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Chitose Suzuki / AP

Researchers stopped treating Parkinson's Disease with brain cell transplants 14 years ago because it was largely unsuccessful and, in some cases, yielded negative side effects, like increased involuntary movement. But now they're giving an updated version of the transplant method another try, per NPR.

How it works: Parkinson's destroys cells that produce dopamine, which signals the brain's motor pathways to control how we move. Now, scientists are transplanting dopamine-producing cells into patients' brains to replace the ones that the disease destroyed. With new cells in place, the brain can control movement once again.

What's different: In the past, researchers lifted stem cells from aborted fetuses, and the samples they took contained dopamine-producing cells among several other types of cells. Viviane Tabar, a stem cell biologist at Memorial Sloan Kettering Cancer Center in New York, told NPR those extraneous cells may have caused the negative side effects. But scientists have spent the past several years figuring out how to fix this problem: they've developed a method of picking out just dopamine-producing cells from a larger stem cell sample.

Why it matters: While existing Parkinson's drugs supplement dopamine, their effectiveness can wane over time. Replacing the producer cells themselves could yield a much stronger treatment. By isolating dopamine cells, scientists can now conduct pure transplants without worrying about side effects of other cells.

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Illustration: Eniola Odetunde/Axios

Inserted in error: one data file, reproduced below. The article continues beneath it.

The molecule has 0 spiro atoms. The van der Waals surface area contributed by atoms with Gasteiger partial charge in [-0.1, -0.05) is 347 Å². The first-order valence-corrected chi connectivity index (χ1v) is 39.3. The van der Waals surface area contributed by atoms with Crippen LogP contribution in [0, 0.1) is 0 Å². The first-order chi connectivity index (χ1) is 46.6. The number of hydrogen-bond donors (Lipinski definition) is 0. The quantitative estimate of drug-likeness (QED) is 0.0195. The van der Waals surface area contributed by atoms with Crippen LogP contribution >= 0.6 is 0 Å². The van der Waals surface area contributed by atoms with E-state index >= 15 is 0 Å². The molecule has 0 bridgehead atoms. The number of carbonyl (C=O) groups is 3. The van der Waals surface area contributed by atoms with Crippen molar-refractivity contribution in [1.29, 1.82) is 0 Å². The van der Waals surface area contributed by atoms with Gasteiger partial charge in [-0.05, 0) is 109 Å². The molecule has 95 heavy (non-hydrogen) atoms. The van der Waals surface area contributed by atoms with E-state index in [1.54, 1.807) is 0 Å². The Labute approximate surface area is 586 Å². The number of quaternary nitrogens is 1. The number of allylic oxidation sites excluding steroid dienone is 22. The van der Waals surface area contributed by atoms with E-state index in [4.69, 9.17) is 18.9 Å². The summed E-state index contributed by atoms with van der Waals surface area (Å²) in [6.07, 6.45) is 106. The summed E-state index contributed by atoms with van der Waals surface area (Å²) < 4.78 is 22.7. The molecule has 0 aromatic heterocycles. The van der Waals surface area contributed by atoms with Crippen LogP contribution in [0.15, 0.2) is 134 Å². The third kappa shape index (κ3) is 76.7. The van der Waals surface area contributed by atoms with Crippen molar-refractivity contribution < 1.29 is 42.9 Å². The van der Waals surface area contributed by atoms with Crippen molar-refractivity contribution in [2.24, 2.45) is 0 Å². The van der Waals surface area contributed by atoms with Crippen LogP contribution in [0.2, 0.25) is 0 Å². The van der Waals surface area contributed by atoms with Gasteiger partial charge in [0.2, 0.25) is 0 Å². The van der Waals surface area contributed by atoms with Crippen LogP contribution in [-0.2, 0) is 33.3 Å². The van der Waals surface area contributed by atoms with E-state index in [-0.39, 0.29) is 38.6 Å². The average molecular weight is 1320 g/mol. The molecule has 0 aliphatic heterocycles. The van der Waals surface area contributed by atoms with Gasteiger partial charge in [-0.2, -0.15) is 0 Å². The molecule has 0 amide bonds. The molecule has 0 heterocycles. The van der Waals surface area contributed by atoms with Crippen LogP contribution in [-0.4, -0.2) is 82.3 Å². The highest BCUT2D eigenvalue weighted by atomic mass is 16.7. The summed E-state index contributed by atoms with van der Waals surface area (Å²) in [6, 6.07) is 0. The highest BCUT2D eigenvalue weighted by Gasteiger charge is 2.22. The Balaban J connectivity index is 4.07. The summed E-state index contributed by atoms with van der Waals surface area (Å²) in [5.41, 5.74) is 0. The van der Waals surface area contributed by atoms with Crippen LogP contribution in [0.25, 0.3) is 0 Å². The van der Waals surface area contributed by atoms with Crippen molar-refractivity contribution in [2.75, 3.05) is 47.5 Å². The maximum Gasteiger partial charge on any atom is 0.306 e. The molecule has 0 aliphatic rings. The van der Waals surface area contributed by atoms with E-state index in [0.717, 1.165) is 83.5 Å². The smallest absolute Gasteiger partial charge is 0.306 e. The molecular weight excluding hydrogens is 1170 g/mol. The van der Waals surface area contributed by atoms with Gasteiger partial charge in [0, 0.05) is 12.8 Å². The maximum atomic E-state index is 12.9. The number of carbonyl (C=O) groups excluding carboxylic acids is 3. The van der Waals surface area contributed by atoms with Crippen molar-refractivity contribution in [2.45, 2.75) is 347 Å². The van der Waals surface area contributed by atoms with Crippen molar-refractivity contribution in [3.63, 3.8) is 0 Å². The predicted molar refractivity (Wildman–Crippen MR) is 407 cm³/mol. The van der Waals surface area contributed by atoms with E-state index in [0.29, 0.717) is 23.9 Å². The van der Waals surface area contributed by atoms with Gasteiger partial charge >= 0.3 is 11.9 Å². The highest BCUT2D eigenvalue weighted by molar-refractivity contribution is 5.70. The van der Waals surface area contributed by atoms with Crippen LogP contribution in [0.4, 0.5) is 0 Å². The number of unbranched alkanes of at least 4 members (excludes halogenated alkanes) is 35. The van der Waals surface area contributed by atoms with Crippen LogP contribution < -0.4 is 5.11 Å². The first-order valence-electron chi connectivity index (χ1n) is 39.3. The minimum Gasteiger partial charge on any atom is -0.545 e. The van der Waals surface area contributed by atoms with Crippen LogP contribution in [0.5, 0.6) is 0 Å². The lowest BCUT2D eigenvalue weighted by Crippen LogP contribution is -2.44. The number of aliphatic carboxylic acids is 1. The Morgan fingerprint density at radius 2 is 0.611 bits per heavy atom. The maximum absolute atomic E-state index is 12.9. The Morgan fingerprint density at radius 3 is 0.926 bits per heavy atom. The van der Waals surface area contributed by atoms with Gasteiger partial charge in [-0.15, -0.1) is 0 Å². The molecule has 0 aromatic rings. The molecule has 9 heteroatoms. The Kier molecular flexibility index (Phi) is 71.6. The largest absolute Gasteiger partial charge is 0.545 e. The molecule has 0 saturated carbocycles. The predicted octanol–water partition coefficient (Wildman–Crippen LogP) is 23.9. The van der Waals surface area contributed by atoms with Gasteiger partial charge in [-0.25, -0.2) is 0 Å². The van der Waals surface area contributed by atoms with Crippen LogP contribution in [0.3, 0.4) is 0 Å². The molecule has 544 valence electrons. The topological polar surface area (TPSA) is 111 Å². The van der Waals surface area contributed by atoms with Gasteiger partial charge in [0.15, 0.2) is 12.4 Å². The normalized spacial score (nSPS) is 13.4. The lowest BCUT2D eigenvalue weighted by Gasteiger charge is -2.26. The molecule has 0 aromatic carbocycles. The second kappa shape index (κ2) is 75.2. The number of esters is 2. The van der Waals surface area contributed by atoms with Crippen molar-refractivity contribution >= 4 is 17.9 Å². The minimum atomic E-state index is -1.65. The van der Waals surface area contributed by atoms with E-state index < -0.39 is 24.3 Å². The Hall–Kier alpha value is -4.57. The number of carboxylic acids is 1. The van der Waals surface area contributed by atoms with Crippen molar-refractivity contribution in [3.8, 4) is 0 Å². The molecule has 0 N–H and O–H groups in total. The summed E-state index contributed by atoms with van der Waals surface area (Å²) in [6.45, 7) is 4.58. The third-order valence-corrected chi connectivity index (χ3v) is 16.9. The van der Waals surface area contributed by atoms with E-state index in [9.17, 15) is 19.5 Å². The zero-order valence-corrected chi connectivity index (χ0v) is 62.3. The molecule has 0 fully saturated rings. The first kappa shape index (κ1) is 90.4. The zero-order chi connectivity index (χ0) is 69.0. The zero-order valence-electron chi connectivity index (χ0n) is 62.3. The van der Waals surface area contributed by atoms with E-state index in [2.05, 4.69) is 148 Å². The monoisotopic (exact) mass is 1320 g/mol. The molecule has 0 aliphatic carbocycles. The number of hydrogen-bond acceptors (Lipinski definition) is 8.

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Trump impeachment trial to start week of Feb. 8, Schumer says

Senate Majority Leader Chuck Schumer. Photo: The Washington Post via Getty

The Senate will begin former President Trump's impeachment trial the week of Feb. 8, Majority Leader Chuck Schumer announced Friday on the Senate floor.

The state of play: Schumer announced the schedule after reaching an agreement with Republicans. The House will transmit the article of impeachment against the former president late Monday.

5 hours ago - Health

CDC extends interval between COVID vaccine doses for exceptional cases

Photo: Joseph Prezioso/AFP via Getty

Patients can space out the two doses of the coronavirus vaccine by up to six weeks if it’s "not feasible" to follow the shorter recommended window, according to updated guidance from the Centers for Disease and Control and Prevention.

Driving the news: With the prospect of vaccine shortages and a low likelihood that supply will expand before April, the latest changes could provide a path to vaccinate more Americans — a top priority for President Biden.